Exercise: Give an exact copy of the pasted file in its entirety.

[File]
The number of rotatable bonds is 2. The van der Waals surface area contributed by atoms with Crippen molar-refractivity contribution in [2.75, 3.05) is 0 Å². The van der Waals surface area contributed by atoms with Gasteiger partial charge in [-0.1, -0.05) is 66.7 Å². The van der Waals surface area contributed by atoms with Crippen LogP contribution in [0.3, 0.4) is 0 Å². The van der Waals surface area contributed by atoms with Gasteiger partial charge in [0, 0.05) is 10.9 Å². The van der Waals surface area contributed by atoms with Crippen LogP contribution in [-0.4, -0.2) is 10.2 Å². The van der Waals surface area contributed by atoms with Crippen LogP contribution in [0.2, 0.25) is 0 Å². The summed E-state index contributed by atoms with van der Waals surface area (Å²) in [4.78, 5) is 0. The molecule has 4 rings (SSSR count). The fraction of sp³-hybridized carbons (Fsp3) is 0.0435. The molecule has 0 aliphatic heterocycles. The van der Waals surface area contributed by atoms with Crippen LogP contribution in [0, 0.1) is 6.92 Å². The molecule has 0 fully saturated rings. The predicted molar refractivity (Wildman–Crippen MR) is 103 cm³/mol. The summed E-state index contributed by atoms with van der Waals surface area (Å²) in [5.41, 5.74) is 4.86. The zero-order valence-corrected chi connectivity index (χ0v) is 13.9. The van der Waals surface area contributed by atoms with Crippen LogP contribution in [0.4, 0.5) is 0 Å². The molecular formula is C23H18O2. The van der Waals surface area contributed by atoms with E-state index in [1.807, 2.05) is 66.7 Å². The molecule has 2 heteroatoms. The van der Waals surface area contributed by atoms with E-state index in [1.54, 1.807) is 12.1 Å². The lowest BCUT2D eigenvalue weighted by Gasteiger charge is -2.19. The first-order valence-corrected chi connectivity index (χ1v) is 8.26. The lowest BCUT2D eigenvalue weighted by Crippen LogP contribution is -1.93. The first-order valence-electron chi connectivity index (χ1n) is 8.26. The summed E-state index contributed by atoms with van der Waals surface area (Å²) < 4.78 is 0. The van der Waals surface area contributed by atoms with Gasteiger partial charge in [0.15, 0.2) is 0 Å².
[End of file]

The number of rotatable bonds is 2. The van der Waals surface area contributed by atoms with Crippen molar-refractivity contribution in [2.75, 3.05) is 0 Å². The van der Waals surface area contributed by atoms with Gasteiger partial charge in [-0.1, -0.05) is 66.7 Å². The van der Waals surface area contributed by atoms with Crippen LogP contribution in [0.3, 0.4) is 0 Å². The van der Waals surface area contributed by atoms with Gasteiger partial charge in [0, 0.05) is 10.9 Å². The van der Waals surface area contributed by atoms with Crippen LogP contribution in [-0.4, -0.2) is 10.2 Å². The van der Waals surface area contributed by atoms with Crippen LogP contribution in [0.2, 0.25) is 0 Å². The summed E-state index contributed by atoms with van der Waals surface area (Å²) in [4.78, 5) is 0. The molecule has 4 rings (SSSR count). The fraction of sp³-hybridized carbons (Fsp3) is 0.0435. The molecule has 0 aliphatic heterocycles. The van der Waals surface area contributed by atoms with Crippen LogP contribution in [0, 0.1) is 6.92 Å². The molecule has 0 fully saturated rings. The predicted molar refractivity (Wildman–Crippen MR) is 103 cm³/mol. The summed E-state index contributed by atoms with van der Waals surface area (Å²) in [5.41, 5.74) is 4.86. The zero-order valence-corrected chi connectivity index (χ0v) is 13.9. The van der Waals surface area contributed by atoms with Crippen LogP contribution in [0.4, 0.5) is 0 Å². The molecular formula is C23H18O2. The van der Waals surface area contributed by atoms with E-state index in [1.807, 2.05) is 66.7 Å². The molecule has 2 heteroatoms. The van der Waals surface area contributed by atoms with E-state index in [1.54, 1.807) is 12.1 Å². The lowest BCUT2D eigenvalue weighted by Gasteiger charge is -2.19. The first-order valence-corrected chi connectivity index (χ1v) is 8.26. The lowest BCUT2D eigenvalue weighted by Crippen LogP contribution is -1.93. The first-order valence-electron chi connectivity index (χ1n) is 8.26. The summed E-state index contributed by atoms with van der Waals surface area (Å²) < 4.78 is 0. The van der Waals surface area contributed by atoms with Gasteiger partial charge in [0.15, 0.2) is 0 Å².